More Vendors Come to
the Table"> "The single agent concept is ultimately the only way to go, as companies need something that expands their traditional anti-virus or anti-spyware investments into true host intrusion protection," said Patrick Hinojosa, chief technology officer at Panda. "From an administrative standpoint, this addresses the complexity of pulling together disparate security technologies, and it provides the combination of behavioral analysis and advanced heuristics that can only take place in the desktop environment."Other companies paid to help enterprises select among the many technology approaches on the security landscape are also coming around to single agent. Darwin Herdman, senior vice president of managed services at consultant company Getronics, which has its headquarters in Amsterdam, said his firm would be encouraged to see more customers and vendors buying into the single agent approach. "The desktop needs to be better protected than it is today and customers do not want to run five or six different agents that sap performance and cause management headaches," said Herdman. Herdman added that its still a big challenge for vendors to convince customers to invest in something new like this. "From a business standpoint the security vendors are looking at Microsoft Client Protection and they see the writing on the wall to a certain extent. This is something they have to do now to compete tomorrow," he said. The push for more single agent tools may also spur increased industry consolidation as larger security applications companies look to add new ideas from smaller startups and other companies working on the technology, according to industry analysts. Is security consolidation coming? Click here to read more. Another trend that could benefit from the emergence of the single agent products is the movement by security companies to introduce managed services that promise to defend the many threats aimed at desktops, such as Microsofts consumer-oriented OneCare. "Were seeing a lot of experimentation among the incumbent vendors and surely some of smaller vendors will move into single agent anti-malware technologies, so theres little doubt that this is the next big thing," said Andy Jaquith, analyst with Boston-based Yankee Group. "Theres also a natural affinity between managed services and these sorts of consolidated products that will result from all this; single agent technologies could push more customers to say why not when it comes to security services." Check out eWEEK.coms for the latest security news, reviews and analysis. And for insights on security coverage around the Web, take a look at eWEEK.com Security Center Editor Larry Seltzers Weblog.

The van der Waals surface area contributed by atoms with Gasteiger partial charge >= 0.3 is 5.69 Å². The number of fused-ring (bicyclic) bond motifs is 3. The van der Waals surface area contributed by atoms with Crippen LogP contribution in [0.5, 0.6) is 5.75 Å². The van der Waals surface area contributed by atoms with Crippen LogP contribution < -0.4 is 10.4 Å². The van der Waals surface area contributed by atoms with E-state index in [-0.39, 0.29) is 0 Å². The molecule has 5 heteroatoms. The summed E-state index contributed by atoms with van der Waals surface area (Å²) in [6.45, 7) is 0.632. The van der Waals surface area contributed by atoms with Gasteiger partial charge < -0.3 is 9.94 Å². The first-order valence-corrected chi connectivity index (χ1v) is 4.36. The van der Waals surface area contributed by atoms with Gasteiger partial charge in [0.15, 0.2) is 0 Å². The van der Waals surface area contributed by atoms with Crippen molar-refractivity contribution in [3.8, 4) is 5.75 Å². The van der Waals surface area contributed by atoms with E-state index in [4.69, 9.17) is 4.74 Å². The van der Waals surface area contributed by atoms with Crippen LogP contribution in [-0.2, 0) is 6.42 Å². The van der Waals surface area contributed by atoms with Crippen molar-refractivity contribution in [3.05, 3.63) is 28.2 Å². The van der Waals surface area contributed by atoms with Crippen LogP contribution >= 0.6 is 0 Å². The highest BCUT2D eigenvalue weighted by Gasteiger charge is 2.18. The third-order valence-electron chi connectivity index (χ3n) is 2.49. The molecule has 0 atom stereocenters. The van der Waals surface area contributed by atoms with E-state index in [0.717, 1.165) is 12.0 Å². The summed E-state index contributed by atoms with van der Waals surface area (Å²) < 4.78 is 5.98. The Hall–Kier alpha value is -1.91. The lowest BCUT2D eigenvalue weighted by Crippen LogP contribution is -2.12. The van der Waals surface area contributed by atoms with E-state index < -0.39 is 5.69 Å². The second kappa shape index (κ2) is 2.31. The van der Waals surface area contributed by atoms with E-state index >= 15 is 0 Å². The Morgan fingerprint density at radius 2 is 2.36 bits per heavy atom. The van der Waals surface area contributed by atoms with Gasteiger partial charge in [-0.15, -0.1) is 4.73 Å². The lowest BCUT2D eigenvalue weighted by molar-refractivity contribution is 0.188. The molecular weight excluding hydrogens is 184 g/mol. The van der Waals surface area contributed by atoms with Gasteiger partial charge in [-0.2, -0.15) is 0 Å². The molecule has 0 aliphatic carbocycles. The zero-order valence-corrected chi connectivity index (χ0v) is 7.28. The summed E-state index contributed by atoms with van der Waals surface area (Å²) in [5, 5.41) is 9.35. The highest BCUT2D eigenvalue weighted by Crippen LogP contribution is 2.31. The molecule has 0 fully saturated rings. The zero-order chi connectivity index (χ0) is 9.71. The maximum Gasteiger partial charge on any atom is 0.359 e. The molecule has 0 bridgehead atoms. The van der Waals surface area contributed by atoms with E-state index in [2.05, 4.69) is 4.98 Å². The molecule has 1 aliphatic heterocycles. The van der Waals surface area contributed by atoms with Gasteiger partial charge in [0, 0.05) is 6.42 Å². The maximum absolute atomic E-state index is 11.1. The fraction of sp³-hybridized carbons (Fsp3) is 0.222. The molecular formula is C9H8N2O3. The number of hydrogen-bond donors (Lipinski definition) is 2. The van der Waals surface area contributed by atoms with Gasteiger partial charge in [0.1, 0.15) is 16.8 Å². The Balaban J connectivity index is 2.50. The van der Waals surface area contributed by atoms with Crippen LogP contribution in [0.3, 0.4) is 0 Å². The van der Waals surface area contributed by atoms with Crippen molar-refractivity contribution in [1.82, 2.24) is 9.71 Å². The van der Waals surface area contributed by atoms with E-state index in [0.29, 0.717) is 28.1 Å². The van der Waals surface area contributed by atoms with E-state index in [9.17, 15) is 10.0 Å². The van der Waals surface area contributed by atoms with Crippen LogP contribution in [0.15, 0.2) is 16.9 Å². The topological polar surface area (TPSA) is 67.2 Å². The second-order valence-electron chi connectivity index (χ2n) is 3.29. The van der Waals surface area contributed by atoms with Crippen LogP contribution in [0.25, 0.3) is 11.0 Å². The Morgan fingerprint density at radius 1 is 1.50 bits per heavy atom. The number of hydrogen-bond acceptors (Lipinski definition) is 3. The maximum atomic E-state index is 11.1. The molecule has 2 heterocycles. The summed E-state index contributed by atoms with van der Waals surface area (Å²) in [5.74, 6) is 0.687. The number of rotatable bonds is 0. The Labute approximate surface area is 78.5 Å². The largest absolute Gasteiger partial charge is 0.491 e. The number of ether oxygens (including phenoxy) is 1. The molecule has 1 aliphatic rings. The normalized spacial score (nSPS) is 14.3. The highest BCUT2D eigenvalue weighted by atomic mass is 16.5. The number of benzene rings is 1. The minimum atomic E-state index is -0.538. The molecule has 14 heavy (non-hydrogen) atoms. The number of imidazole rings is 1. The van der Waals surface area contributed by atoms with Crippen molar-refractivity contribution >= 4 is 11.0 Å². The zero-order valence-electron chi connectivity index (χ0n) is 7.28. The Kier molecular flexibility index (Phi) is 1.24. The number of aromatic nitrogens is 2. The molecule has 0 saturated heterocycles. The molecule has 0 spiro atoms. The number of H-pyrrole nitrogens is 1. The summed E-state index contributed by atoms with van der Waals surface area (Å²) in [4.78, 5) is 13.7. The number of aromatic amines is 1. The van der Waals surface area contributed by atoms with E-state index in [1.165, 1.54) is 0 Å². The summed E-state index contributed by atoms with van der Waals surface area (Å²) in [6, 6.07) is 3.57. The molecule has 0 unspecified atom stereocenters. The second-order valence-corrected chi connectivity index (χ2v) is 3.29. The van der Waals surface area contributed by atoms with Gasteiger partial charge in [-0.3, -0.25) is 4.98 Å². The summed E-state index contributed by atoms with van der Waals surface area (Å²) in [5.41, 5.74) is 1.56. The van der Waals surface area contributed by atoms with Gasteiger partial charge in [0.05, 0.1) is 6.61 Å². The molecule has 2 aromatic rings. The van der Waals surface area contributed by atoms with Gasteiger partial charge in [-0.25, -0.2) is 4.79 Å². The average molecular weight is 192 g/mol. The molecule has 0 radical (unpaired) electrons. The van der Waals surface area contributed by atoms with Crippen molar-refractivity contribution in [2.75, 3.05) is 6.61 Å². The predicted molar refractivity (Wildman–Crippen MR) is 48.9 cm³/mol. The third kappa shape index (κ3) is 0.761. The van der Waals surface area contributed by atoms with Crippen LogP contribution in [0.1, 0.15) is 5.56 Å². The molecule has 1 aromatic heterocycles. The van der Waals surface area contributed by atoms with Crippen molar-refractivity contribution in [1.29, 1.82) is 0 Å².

Hinojosa pointed out that other vendors are also starting to adopt the single agent model as a result of customers growing affinity for the product design, including its traditional rivals and newer security players such as networking giant Cisco Systems, which markets its own Security Agent package.